Moreover, in explaining the nature of the "exigency" which is required to meet the first prong of the Carroll or automobile exception, our Wimberly decision -- quoting another recent California case -- made it clear that sufficient exigency generally exists whenever probable cause is first discovered at the time [33 Cal. 3d 468] the police stop a vehicle and thus have not had a prior opportunity to obtain a warrant. (Cf. Coolidge v. New Hampshire (1971) 403 U.S. 443 [29 L. Ed. 2d 564, 91 S. Ct. 2022].) Significantly, in the sentence immediately following our recitation of the two-pronged test, we stated: "It is therefore manifest that 'when there is probable cause to believe that an automobile stopped on a highway contains contraband, evidence of a crime, or was itself an instrumentality of the commission of one, law enforcement officers need not obtain a warrant before conducting a search ....'" (16 Cal.3d at p. 563, quoting People v. Laursen (1972) 8 Cal. 3d 192, 201 [104 Cal. Rptr. 425, 501 P.2d 1145] and citing People v. Superior Court (Kiefer) (1970) 3 Cal. 3d 807, 815 [91 Cal. Rptr. 729, 478 P.2d 449, 45 A.L.R.3d 559].)
Indeed, the circumstances of Wimberly itself clearly demonstrate that when, as in the instant case, the police discover facts constituting probable cause at the time they stop a vehicle, an immediate on-the-scene search of the vehicle is justified even if there are no additional exigent circumstances necessitating such an immediate search. In Wimberly, after stopping a car for erratic driving, the police officers observed marijuana seeds on the floorboard of the passenger compartment and detected a slight odor of marijuana. Although the suspects had already been removed from the car, and there was no indication that the car could not have been secured at the scene or towed to a police garage, we held that because the police had probable cause to believe that the interior of the car contained contraband their immediate in-the-field search of the passenger compartment was permissible. (16 Cal.3d at pp. 563-566; see also People v. Hill (1974) 12 Cal. 3d 731, 747-748 [117 Cal. Rptr. 393, 528 P.2d 1].)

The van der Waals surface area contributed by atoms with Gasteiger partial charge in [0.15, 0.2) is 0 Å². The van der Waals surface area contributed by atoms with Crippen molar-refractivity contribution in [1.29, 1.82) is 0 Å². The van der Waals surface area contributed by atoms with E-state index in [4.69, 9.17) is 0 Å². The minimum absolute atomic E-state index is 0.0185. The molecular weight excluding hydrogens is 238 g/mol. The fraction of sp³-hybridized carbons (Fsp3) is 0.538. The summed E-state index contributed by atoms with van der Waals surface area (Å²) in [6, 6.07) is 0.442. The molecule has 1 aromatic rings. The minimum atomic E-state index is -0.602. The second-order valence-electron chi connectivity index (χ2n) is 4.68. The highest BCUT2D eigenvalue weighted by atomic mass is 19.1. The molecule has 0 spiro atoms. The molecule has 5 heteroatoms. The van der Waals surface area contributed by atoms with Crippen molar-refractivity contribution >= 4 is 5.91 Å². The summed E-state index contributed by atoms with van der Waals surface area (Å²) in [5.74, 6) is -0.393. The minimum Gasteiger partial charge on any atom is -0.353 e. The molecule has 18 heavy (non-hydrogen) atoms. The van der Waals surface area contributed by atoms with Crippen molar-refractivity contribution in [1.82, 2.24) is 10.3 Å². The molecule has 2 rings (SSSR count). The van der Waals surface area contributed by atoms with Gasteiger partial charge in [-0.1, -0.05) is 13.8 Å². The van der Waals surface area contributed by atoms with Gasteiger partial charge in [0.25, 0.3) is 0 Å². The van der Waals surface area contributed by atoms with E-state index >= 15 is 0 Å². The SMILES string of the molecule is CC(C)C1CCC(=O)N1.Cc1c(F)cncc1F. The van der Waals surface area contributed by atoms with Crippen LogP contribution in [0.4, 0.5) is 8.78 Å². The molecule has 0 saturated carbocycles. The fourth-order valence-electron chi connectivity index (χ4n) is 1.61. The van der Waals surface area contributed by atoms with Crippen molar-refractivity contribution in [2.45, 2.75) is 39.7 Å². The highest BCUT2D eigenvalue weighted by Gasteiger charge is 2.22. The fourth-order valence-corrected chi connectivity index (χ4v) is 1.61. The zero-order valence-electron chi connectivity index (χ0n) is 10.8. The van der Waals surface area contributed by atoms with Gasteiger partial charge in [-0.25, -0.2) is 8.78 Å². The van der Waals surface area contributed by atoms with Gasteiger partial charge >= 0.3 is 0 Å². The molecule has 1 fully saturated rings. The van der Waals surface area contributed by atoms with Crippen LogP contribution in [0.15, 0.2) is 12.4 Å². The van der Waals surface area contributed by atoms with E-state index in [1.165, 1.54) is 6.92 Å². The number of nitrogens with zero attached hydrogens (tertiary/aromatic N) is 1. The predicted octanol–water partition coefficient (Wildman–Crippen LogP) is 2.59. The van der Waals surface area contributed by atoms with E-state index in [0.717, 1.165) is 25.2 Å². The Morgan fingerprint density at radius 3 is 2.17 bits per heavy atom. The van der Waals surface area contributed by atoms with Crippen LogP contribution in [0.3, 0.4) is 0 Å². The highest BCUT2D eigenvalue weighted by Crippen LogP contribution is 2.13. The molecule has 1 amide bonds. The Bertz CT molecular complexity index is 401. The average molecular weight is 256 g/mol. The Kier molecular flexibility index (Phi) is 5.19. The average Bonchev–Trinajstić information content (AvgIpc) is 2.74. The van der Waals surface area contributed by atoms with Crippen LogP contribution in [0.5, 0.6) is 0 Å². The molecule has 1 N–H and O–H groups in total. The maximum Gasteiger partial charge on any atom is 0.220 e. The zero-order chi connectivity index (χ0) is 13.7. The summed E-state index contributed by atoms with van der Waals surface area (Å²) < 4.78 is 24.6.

The facts of the instant case are virtually indistinguishable from Wimberly in this regard. Here, as in Wimberly, the police stopped a suspect vehicle and discovered in plain sight items which the police reasonably believed to be contraband, i.e., the suspected fruits of a very recent robbery. This observation clearly afforded the officers probable cause to enter the car, to seize the items in question, and to search the passenger compartment for additional contraband and other relevant evidence, such as the clothes which were discovered under the passenger seat.
People v. Dumas, supra, 9 Cal. 3d 871, and People v. Cook, supra, 13 Cal. 3d 663, two of our decisions preceding Wimberly, are not contrary to this conclusion. In both cases we upheld the validity of a police search of an automobile conducted without a search warrant. In Dumas, we did emphasize that the police were aware that a nearby acquaintance of the defendant might have removed or destroyed any evidence if the police had not acted immediately. (See 9 Cal.3d at p. 885.) However, in Dumas we did not require that the police, having seized the car, must thereafter postpone a search of the vehicle until a warrant was obtained. Rather we approved an immediate on-the-scene [33 Cal. 3d 469] search of the car, implicitly adopting the United States Supreme Court's rationale in Chambers v. Maroney (1970) 399 U.S. 42, 52 [26 L. Ed. 2d 419, 428-429, 90 S. Ct. 1975], that "For constitutional purposes, [there is] no difference between on the one hand seizing and holding a car before presenting the probable cause issue to a magistrate and on the other hand carrying out an immediate search without a warrant. Given probable cause to search, either course is reasonable under the Fourth Amendment." (See also People v. Laursen, supra, 8 Cal. 3d 192, 201.) Because the mobility of the car in the present case clearly justified an immediate seizure, both Chambers and Dumas demonstrate the legitimacy of the contemporaneous, on-the-scene search.